Modern Art Museum

New Museum – Susch, Switzerland

A new contemporary art museum in Susz, Switzerland, was opened in January by Polish millionaire investor Grazyna Kulczyk. Initially, she planned to build a museum in her native Poland, but in the end she chose a secluded place in the mountains in southeastern Switzerland. The museum is located in a 12th-century monastery, but in order to provide it with spacious halls, the architects removed about 9 tons of rock. The inaugural exhibition showcased the founder’s own collection and was titled “A Woman Looks at a Man Who Looks at a Woman” and featured works by women artists including Louise Bourgeois, Marlene Dumas, Judith Bernstein, Yayoi Kusama and Jenny Holzer. And from July 27 to November 10, you can see drawings by Emma Kunz, a Swiss artist of the first half of the last century, who during her lifetime became famous as a naturopathic doctor and left unique geometric abstractions made on graph paper.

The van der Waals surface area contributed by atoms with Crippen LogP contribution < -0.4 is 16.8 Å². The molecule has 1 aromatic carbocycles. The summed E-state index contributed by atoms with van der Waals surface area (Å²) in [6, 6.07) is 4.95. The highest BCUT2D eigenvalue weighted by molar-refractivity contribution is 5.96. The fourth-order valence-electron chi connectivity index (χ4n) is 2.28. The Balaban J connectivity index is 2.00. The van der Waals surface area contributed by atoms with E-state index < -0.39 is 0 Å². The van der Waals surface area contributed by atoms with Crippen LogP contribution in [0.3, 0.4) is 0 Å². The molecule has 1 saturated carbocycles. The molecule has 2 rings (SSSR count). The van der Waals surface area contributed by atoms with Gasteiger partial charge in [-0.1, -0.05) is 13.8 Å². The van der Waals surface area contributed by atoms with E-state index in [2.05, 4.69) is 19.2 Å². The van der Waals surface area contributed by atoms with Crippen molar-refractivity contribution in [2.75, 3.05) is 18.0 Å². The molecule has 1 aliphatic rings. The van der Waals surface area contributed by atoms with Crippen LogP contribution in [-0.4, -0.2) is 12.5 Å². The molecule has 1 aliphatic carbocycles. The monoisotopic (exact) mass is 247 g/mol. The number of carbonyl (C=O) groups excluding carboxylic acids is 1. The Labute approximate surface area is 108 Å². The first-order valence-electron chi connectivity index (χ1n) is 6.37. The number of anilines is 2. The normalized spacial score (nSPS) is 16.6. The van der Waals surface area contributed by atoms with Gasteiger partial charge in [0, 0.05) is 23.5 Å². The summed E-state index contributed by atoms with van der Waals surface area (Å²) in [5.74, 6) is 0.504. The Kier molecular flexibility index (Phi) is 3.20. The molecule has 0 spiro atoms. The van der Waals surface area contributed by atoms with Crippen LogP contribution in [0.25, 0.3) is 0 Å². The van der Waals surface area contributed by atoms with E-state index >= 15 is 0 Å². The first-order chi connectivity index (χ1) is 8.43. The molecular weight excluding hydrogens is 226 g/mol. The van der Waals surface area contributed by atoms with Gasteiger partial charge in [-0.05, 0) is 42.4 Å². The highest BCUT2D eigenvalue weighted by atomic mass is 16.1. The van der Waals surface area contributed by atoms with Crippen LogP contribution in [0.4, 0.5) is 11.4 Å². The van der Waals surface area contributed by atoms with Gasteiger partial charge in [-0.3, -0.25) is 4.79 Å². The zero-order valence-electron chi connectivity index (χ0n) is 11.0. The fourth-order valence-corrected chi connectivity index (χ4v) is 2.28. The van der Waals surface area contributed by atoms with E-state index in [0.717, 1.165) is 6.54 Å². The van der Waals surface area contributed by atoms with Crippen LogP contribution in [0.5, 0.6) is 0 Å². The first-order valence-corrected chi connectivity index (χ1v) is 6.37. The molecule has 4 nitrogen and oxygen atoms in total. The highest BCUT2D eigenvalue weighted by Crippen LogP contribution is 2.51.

The museum will continue to support the feminist direction – ongoing research is planned on the role of women in art and science. In addition, over time, an art residence will open here, dance performances and an annual scientific symposium will be held. Grazyna Kulczyk compared visiting her museum to a religious pilgrimage that involves not just moving from point A to point B, but inner motivation and determination. “Art for me has a sacred character, so the pilgrimage best describes the path to it.”

Opening — Boris Golopolosov in the New Tretyakov Gallery

In parallel with the large-scale retrospective of Repin in the New Tretyakov Gallery on the floor above, a small but important exhibition of the artist Boris Golopolosov was held – the first museum show of a talented, completely forgotten in Soviet times and rediscovered master. If you look for parallels to his work in world art, one could name the Norwegian expressionist Munch, who at the same time was shown in the Engineering Corps of the Tretyakov Gallery. The same intense, contrasting colors, autobiographical plots and dramatic intensity.

His work took place in the 1920s and 30s, but the images and painting style did not fit into the framework of socialist realism. When the struggle against formalism in art began in the country, Golopolosov was expelled from the Union of Artists, which was tantamount to a ban on professional activity. This is connected with a small number of surviving works, and in fact, complete oblivion. The result of the exhibition in the main museum will certainly be the emergence of new works, including the art market.